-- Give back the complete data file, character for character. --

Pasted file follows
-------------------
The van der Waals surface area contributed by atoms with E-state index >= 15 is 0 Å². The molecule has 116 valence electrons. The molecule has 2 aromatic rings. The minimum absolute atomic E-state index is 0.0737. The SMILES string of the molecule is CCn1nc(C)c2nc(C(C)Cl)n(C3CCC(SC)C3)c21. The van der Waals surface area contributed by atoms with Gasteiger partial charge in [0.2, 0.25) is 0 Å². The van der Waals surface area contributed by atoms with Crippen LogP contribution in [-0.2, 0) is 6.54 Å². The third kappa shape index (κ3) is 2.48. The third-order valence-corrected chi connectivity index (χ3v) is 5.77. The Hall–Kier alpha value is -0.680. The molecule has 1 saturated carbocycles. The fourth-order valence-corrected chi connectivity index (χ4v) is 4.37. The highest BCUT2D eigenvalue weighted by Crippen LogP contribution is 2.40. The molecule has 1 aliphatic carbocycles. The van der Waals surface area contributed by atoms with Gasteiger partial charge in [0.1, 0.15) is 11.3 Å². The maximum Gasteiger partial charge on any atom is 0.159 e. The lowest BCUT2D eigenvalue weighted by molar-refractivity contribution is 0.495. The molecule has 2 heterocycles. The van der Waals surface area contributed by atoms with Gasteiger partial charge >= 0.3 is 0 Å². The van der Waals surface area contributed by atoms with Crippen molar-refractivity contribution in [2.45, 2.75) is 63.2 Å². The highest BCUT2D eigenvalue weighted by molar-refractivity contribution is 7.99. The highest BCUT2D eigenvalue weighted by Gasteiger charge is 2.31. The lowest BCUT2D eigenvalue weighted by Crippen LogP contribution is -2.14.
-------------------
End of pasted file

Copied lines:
The van der Waals surface area contributed by atoms with E-state index >= 15 is 0 Å². The molecule has 116 valence electrons. The molecule has 2 aromatic rings. The minimum absolute atomic E-state index is 0.0737. The SMILES string of the molecule is CCn1nc(C)c2nc(C(C)Cl)n(C3CCC(SC)C3)c21. The van der Waals surface area contributed by atoms with Gasteiger partial charge in [0.2, 0.25) is 0 Å². The van der Waals surface area contributed by atoms with Crippen LogP contribution in [-0.2, 0) is 6.54 Å². The third kappa shape index (κ3) is 2.48. The third-order valence-corrected chi connectivity index (χ3v) is 5.77. The Hall–Kier alpha value is -0.680. The molecule has 1 saturated carbocycles. The fourth-order valence-corrected chi connectivity index (χ4v) is 4.37. The highest BCUT2D eigenvalue weighted by Crippen LogP contribution is 2.40. The molecule has 1 aliphatic carbocycles. The van der Waals surface area contributed by atoms with Gasteiger partial charge in [0.1, 0.15) is 11.3 Å². The maximum Gasteiger partial charge on any atom is 0.159 e. The lowest BCUT2D eigenvalue weighted by molar-refractivity contribution is 0.495. The molecule has 2 heterocycles. The van der Waals surface area contributed by atoms with Gasteiger partial charge >= 0.3 is 0 Å². The van der Waals surface area contributed by atoms with Crippen molar-refractivity contribution in [2.45, 2.75) is 63.2 Å². The highest BCUT2D eigenvalue weighted by molar-refractivity contribution is 7.99. The highest BCUT2D eigenvalue weighted by Gasteiger charge is 2.31. The lowest BCUT2D eigenvalue weighted by Crippen LogP contribution is -2.14.